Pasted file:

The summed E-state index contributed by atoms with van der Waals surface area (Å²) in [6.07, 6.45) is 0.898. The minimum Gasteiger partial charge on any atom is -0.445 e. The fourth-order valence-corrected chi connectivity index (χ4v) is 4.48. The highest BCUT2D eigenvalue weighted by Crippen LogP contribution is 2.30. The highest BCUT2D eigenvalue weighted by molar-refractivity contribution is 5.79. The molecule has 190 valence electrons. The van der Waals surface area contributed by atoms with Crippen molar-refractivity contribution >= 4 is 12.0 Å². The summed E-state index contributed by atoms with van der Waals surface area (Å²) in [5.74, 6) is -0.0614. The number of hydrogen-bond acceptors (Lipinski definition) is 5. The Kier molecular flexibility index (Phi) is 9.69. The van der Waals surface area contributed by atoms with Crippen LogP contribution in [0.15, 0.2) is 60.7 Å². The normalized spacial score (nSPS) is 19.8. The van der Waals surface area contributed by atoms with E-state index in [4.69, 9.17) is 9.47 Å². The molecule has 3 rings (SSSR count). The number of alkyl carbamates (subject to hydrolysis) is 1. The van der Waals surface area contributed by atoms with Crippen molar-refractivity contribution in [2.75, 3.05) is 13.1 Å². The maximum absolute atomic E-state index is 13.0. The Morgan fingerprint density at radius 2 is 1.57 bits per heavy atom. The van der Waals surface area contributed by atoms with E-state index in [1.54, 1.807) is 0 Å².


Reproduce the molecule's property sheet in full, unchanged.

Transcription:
The summed E-state index contributed by atoms with van der Waals surface area (Å²) in [6.07, 6.45) is 0.898. The minimum Gasteiger partial charge on any atom is -0.445 e. The fourth-order valence-corrected chi connectivity index (χ4v) is 4.48. The highest BCUT2D eigenvalue weighted by Crippen LogP contribution is 2.30. The highest BCUT2D eigenvalue weighted by molar-refractivity contribution is 5.79. The molecule has 190 valence electrons. The van der Waals surface area contributed by atoms with Crippen molar-refractivity contribution >= 4 is 12.0 Å². The summed E-state index contributed by atoms with van der Waals surface area (Å²) in [5.74, 6) is -0.0614. The number of hydrogen-bond acceptors (Lipinski definition) is 5. The Kier molecular flexibility index (Phi) is 9.69. The van der Waals surface area contributed by atoms with Crippen LogP contribution in [0.15, 0.2) is 60.7 Å². The normalized spacial score (nSPS) is 19.8. The van der Waals surface area contributed by atoms with E-state index in [4.69, 9.17) is 9.47 Å². The molecule has 3 rings (SSSR count). The number of alkyl carbamates (subject to hydrolysis) is 1. The van der Waals surface area contributed by atoms with Crippen molar-refractivity contribution in [2.75, 3.05) is 13.1 Å². The maximum absolute atomic E-state index is 13.0. The Morgan fingerprint density at radius 2 is 1.57 bits per heavy atom. The van der Waals surface area contributed by atoms with E-state index in [1.54, 1.807) is 0 Å².